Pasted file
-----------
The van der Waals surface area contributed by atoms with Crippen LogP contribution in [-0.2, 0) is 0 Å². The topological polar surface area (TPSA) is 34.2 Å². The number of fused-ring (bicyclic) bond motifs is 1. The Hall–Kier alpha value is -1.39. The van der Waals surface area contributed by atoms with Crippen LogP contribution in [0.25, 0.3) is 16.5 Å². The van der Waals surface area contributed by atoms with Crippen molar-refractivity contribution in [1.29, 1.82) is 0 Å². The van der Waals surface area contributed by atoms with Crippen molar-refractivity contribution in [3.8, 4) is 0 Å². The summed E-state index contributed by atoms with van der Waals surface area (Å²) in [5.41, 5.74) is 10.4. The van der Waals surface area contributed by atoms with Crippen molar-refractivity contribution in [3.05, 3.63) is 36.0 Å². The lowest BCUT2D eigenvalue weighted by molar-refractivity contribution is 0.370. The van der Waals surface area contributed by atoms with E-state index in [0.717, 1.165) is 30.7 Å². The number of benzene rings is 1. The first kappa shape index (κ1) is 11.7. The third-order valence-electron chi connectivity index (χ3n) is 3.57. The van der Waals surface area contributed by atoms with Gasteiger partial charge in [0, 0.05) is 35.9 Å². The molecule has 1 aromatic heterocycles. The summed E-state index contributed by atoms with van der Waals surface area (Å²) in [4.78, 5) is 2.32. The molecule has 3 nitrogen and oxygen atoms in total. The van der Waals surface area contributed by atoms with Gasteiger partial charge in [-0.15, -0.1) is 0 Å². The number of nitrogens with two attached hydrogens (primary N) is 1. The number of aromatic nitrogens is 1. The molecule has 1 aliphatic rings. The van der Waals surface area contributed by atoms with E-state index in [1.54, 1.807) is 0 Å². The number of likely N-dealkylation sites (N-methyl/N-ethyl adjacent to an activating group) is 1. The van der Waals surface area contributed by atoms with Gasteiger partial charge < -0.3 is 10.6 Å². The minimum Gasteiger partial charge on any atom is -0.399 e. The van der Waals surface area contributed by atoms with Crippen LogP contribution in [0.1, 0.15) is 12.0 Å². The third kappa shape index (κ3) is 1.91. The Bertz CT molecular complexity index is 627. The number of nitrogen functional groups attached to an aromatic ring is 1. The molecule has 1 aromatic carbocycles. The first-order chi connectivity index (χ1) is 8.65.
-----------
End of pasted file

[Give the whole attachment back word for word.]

The van der Waals surface area contributed by atoms with Crippen LogP contribution in [-0.2, 0) is 0 Å². The topological polar surface area (TPSA) is 34.2 Å². The number of fused-ring (bicyclic) bond motifs is 1. The Hall–Kier alpha value is -1.39. The van der Waals surface area contributed by atoms with Crippen LogP contribution in [0.25, 0.3) is 16.5 Å². The van der Waals surface area contributed by atoms with Crippen molar-refractivity contribution in [1.29, 1.82) is 0 Å². The van der Waals surface area contributed by atoms with Crippen molar-refractivity contribution in [3.8, 4) is 0 Å². The summed E-state index contributed by atoms with van der Waals surface area (Å²) in [5.41, 5.74) is 10.4. The van der Waals surface area contributed by atoms with Crippen molar-refractivity contribution in [3.05, 3.63) is 36.0 Å². The lowest BCUT2D eigenvalue weighted by molar-refractivity contribution is 0.370. The van der Waals surface area contributed by atoms with E-state index in [0.717, 1.165) is 30.7 Å². The number of benzene rings is 1. The first kappa shape index (κ1) is 11.7. The third-order valence-electron chi connectivity index (χ3n) is 3.57. The van der Waals surface area contributed by atoms with Gasteiger partial charge in [0, 0.05) is 35.9 Å². The molecule has 1 aromatic heterocycles. The summed E-state index contributed by atoms with van der Waals surface area (Å²) in [4.78, 5) is 2.32. The molecule has 3 nitrogen and oxygen atoms in total. The van der Waals surface area contributed by atoms with Gasteiger partial charge in [-0.15, -0.1) is 0 Å². The number of nitrogens with two attached hydrogens (primary N) is 1. The number of aromatic nitrogens is 1. The molecule has 1 aliphatic rings. The van der Waals surface area contributed by atoms with E-state index in [1.54, 1.807) is 0 Å². The number of likely N-dealkylation sites (N-methyl/N-ethyl adjacent to an activating group) is 1. The van der Waals surface area contributed by atoms with Gasteiger partial charge < -0.3 is 10.6 Å². The minimum Gasteiger partial charge on any atom is -0.399 e. The van der Waals surface area contributed by atoms with Crippen LogP contribution in [0.1, 0.15) is 12.0 Å². The third kappa shape index (κ3) is 1.91. The Bertz CT molecular complexity index is 627. The number of nitrogen functional groups attached to an aromatic ring is 1. The molecule has 1 aromatic carbocycles. The first-order chi connectivity index (χ1) is 8.65.